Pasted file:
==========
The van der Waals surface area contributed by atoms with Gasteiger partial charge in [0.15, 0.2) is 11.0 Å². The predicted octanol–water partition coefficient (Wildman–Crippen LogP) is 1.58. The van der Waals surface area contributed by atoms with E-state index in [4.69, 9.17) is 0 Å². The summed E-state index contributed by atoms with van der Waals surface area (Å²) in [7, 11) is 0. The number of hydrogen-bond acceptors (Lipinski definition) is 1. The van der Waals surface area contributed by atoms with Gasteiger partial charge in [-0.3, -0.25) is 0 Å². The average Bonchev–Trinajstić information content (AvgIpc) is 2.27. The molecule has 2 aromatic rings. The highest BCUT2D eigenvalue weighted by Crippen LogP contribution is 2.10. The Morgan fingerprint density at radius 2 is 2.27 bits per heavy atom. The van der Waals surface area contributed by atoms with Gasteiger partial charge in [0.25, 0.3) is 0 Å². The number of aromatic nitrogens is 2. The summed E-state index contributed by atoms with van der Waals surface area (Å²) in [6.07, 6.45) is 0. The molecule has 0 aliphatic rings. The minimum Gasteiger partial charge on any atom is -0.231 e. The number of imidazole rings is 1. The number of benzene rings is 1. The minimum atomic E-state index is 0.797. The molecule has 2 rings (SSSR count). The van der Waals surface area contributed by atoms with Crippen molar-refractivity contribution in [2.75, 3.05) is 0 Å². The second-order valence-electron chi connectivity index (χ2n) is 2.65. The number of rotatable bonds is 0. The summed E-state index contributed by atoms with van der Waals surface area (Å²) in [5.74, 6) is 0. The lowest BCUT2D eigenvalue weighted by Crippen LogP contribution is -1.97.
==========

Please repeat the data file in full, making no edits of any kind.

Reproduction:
The van der Waals surface area contributed by atoms with Gasteiger partial charge in [0.15, 0.2) is 11.0 Å². The predicted octanol–water partition coefficient (Wildman–Crippen LogP) is 1.58. The van der Waals surface area contributed by atoms with E-state index in [4.69, 9.17) is 0 Å². The summed E-state index contributed by atoms with van der Waals surface area (Å²) in [7, 11) is 0. The number of hydrogen-bond acceptors (Lipinski definition) is 1. The van der Waals surface area contributed by atoms with Gasteiger partial charge in [-0.3, -0.25) is 0 Å². The average Bonchev–Trinajstić information content (AvgIpc) is 2.27. The molecule has 2 aromatic rings. The highest BCUT2D eigenvalue weighted by Crippen LogP contribution is 2.10. The Morgan fingerprint density at radius 2 is 2.27 bits per heavy atom. The van der Waals surface area contributed by atoms with Gasteiger partial charge in [0.25, 0.3) is 0 Å². The number of aromatic nitrogens is 2. The summed E-state index contributed by atoms with van der Waals surface area (Å²) in [6.07, 6.45) is 0. The molecule has 0 aliphatic rings. The minimum Gasteiger partial charge on any atom is -0.231 e. The number of imidazole rings is 1. The number of benzene rings is 1. The minimum atomic E-state index is 0.797. The molecule has 2 rings (SSSR count). The van der Waals surface area contributed by atoms with Crippen molar-refractivity contribution in [2.75, 3.05) is 0 Å². The second-order valence-electron chi connectivity index (χ2n) is 2.65. The number of rotatable bonds is 0. The summed E-state index contributed by atoms with van der Waals surface area (Å²) in [5.74, 6) is 0. The lowest BCUT2D eigenvalue weighted by Crippen LogP contribution is -1.97.